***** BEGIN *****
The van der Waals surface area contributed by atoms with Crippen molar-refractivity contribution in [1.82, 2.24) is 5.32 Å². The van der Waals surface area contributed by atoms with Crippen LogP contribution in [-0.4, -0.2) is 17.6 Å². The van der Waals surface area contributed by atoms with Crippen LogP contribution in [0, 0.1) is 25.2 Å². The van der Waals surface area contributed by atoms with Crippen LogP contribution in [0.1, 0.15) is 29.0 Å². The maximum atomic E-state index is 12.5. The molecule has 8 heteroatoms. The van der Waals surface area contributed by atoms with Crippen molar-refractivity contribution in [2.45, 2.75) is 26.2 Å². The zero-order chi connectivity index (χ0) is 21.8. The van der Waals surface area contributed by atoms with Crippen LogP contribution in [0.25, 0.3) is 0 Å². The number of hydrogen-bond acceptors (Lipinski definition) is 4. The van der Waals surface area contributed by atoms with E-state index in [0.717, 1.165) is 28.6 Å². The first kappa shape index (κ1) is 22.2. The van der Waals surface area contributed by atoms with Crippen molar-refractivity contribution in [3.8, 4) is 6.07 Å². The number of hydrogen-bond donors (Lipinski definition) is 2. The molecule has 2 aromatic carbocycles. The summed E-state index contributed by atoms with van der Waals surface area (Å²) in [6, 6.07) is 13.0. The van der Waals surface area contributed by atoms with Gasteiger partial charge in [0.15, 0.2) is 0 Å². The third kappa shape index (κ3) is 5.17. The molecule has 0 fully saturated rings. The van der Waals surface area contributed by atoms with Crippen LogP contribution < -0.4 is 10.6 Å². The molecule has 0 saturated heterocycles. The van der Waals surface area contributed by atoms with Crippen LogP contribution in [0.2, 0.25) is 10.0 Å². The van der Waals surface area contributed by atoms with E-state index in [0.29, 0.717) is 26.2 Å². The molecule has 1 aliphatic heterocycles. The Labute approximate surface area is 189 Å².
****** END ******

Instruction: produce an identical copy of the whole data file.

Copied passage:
The van der Waals surface area contributed by atoms with Crippen molar-refractivity contribution in [1.82, 2.24) is 5.32 Å². The van der Waals surface area contributed by atoms with Crippen LogP contribution in [-0.4, -0.2) is 17.6 Å². The van der Waals surface area contributed by atoms with Crippen LogP contribution in [0, 0.1) is 25.2 Å². The van der Waals surface area contributed by atoms with Crippen LogP contribution in [0.1, 0.15) is 29.0 Å². The maximum atomic E-state index is 12.5. The molecule has 8 heteroatoms. The van der Waals surface area contributed by atoms with Crippen molar-refractivity contribution in [2.45, 2.75) is 26.2 Å². The zero-order chi connectivity index (χ0) is 21.8. The van der Waals surface area contributed by atoms with Crippen LogP contribution in [0.25, 0.3) is 0 Å². The number of hydrogen-bond acceptors (Lipinski definition) is 4. The van der Waals surface area contributed by atoms with E-state index in [0.717, 1.165) is 28.6 Å². The first kappa shape index (κ1) is 22.2. The van der Waals surface area contributed by atoms with Crippen molar-refractivity contribution in [3.8, 4) is 6.07 Å². The number of hydrogen-bond donors (Lipinski definition) is 2. The molecule has 2 aromatic carbocycles. The summed E-state index contributed by atoms with van der Waals surface area (Å²) in [6, 6.07) is 13.0. The van der Waals surface area contributed by atoms with Gasteiger partial charge in [0.15, 0.2) is 0 Å². The third kappa shape index (κ3) is 5.17. The molecule has 0 fully saturated rings. The van der Waals surface area contributed by atoms with Crippen LogP contribution < -0.4 is 10.6 Å². The molecule has 0 saturated heterocycles. The van der Waals surface area contributed by atoms with Crippen LogP contribution in [0.2, 0.25) is 10.0 Å². The van der Waals surface area contributed by atoms with E-state index in [0.29, 0.717) is 26.2 Å². The molecule has 1 aliphatic heterocycles. The Labute approximate surface area is 189 Å².